Tuesday, November 10, 2009

Facing the music, finding the money

Michael Kaiser, president of Washington's Kennedy Center, writes for The Huffington Post that the cost structures of American symphony orchestras – dominated by musicians' and conductors' salaries and guest artists' fees – chronically outweigh the orchestras' ability to generate revenue through ticket sales and fund-raising.

"[R]adical restructuring can be avoided if musicians and administrators embark on a reasonable, long-term planning process that addresses marketing strategies, fundraising approaches, and artistic initiatives. In other words, plans for activities that build revenue. But this rarely happens. . . . Without a more enlightened discussion, orchestras are going to continue to fail or to reduce their levels of art and education," Kaiser writes:


The Washington Post's Anne Midgette likens the woes of classical-music institutions to those of daily newspapers. "The main problem is that both fields seem to be incapable of coming up with an actual new business model, in part because both fields are so deeply invested in their own traditions that they tend to confuse those traditions with their function," Midgette writes:


I’ve long thought that orchestras, especially those outside major cities and cultural centers, should adopt a model not unlike that of the old Kapelle, the musical establishments of royal courts and municipalities in pre-modern Central Europe. Musicians employed by these institutions gave orchestral and chamber concerts, played for opera, ballet and church services, and were the principal music teachers of their towns. This multi-platform employment scheme still exists in Europe, and less formally in many American cities, including Richmond and Norfolk, where symphony players also teach and work as theater and church musicians.

A promising twist in this country would be to add jazz to the performance-instructional mix. Symphony orchestras have all the instruments of jazz orchestras (a.k.a. big bands) except saxophones; and many symphony brass, percussion and keyboard musicians, as well as some string and reed players, are well-schooled in jazz. Add saxes to the roster, and the orchestra is as capable of playing Ellington as it is of playing Beethoven.

Building a jazz orchestra within a symphonic ensemble also addresses two issues that orchestras have been grappling with, not very successfully, for decades: Reinventing the dated and artistically feeble format of the pops concert (Arthur Fiedler died 30 years ago; the audience for his kind of programming is now dying off pretty rapidly); and making the orchestra relevant and welcoming to African-American musicians and listeners.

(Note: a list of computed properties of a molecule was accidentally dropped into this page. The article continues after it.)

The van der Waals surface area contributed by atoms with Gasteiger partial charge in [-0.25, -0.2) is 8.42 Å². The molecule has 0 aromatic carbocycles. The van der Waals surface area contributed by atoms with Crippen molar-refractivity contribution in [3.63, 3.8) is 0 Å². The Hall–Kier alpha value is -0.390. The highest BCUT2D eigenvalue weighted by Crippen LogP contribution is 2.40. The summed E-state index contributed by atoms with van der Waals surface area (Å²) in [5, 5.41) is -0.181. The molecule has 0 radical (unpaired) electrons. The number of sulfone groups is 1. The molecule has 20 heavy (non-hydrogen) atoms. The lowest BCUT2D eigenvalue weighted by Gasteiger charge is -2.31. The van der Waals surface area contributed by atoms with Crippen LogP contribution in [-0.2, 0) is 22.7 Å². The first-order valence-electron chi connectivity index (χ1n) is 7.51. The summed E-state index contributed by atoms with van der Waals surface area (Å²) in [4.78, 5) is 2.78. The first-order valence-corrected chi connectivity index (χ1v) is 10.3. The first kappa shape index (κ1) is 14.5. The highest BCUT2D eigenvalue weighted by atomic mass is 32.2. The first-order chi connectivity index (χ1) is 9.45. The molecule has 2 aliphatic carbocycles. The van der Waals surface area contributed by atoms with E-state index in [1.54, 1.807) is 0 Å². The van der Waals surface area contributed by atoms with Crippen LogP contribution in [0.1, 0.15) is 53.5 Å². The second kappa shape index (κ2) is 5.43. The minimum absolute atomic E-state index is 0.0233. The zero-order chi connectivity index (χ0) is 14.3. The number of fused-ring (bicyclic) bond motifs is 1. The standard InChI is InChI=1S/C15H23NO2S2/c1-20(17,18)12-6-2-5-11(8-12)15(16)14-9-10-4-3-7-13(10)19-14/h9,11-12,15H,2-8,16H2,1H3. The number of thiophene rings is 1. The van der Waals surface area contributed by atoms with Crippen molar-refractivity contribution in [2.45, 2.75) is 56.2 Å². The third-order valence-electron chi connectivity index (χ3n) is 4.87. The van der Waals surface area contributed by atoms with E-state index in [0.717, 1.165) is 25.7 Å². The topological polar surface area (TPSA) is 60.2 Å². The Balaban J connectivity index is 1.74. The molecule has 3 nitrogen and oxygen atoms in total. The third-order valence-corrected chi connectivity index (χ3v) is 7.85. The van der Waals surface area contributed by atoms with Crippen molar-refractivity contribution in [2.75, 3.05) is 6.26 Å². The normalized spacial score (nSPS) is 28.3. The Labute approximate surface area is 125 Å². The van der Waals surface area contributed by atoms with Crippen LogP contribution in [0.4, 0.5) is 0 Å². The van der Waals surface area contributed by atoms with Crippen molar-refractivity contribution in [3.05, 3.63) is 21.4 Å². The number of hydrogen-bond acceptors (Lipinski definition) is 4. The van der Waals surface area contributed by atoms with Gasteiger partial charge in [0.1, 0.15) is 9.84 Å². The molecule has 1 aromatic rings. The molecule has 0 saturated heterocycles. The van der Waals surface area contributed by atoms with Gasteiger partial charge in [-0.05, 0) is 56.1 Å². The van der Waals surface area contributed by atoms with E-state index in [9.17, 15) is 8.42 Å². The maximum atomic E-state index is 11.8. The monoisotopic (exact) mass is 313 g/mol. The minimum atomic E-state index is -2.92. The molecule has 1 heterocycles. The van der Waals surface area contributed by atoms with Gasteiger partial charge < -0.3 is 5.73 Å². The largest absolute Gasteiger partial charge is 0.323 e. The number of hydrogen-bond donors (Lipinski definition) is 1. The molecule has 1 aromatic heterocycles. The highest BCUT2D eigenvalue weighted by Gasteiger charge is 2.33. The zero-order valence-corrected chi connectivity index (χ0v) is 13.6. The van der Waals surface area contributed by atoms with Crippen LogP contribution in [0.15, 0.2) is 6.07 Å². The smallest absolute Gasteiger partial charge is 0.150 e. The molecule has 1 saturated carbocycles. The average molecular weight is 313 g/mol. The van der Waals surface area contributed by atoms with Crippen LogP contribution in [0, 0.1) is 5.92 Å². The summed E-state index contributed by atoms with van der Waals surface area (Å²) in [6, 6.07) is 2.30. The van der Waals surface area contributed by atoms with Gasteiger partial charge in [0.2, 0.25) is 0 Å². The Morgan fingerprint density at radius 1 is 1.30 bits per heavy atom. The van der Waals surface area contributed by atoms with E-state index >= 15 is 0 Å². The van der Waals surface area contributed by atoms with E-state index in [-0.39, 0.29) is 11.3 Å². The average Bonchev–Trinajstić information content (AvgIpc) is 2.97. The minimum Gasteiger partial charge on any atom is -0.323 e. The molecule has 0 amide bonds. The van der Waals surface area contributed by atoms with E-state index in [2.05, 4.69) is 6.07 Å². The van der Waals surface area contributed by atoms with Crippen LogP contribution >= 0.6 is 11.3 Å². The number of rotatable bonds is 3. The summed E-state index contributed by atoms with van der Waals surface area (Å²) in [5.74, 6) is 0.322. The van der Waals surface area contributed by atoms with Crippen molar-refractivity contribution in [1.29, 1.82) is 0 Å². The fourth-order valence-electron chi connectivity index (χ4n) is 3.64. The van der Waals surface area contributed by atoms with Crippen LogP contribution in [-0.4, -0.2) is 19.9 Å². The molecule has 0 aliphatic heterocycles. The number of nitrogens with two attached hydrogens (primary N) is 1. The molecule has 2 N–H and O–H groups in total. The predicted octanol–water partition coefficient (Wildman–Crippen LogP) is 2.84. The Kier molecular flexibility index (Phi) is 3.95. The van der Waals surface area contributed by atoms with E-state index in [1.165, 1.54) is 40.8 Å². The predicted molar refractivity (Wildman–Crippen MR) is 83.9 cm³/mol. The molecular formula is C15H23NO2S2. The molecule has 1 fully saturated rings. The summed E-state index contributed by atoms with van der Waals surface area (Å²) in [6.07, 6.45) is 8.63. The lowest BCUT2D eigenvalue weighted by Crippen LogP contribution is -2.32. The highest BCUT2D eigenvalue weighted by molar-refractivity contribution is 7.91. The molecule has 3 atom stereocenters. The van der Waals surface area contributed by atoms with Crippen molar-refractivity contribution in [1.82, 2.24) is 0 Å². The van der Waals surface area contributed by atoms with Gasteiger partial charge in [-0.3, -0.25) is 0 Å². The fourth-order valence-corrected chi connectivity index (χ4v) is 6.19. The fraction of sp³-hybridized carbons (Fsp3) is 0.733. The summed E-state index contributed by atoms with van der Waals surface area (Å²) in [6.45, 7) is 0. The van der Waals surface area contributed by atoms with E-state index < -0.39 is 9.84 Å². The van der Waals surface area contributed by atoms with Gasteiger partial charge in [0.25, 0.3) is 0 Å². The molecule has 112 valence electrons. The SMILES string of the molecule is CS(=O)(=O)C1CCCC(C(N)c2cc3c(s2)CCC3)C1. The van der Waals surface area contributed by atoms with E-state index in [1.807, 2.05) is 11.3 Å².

Another likely alteration to the symphony business model is making orchestras now classified as "regional" (based on their budgets, typically in the mid-seven figures) truly regional, performing in and drawing support from several cities or a whole state.

For decades, the business model of business has been one of consolidation into larger entities with longer reach – regional, national, global. Most members of symphony, opera, ballet and theater boards have experienced such consolidation in their own businesses and professions. That experience should temper hometown pride and other factors that have made arts groups averse to mergers.

The more slowly the U.S. economy recovers from the 2007-08 crash – and quick recovery, especially in employment numbers and property values, looks highly unlikely – the more financial stress will be felt by cultural institutions, and by educational institutions that indirectly support the arts by employing artists. Kaiser is correct in anticipating that many professional troupes in smaller cities will go under because their local base of support is too small to sustain them.

Virginia has two regional-class orchestras, the Richmond Symphony and Hampton Roads’ Virginia Symphony; smaller professional orchestras in Williamsburg, Virginia Beach, Roanoke and Fairfax; and more than a dozen community and university-based orchestras. The state’s population is 7 million, the fraction of which that attends classical-music events and contributes to classical-music organizations is large enough to support a major orchestra – comparable, say, to those of Baltimore, Atlanta or Dallas.

I doubt that a truly statewide orchestra will materialize. The Northern Virginia ensembles are part of the Washington cultural scene, and the performing-arts groups of the Roanoke-Blacksburg area have built a kind of mountain redoubt in Western Virginia (though not an impregnable one – Roanoke’s Mill Mountain Theatre is the biggest arts organization in the state, to date, to have shut down in this recession).

Still, in the arc of communities from Fredericksburg through Central Virginia to Hampton Roads, there is a sufficient base of audience and money to support a major orchestra, or at least a well-endowed regional. And ample financial incentive to consolidate into one, sooner rather than later.

The Richmond and Virginia symphonies should be talking merger – they should have started talking years ago; and the younger orchestras of Williamsburg and Virginia Beach should join the discussion.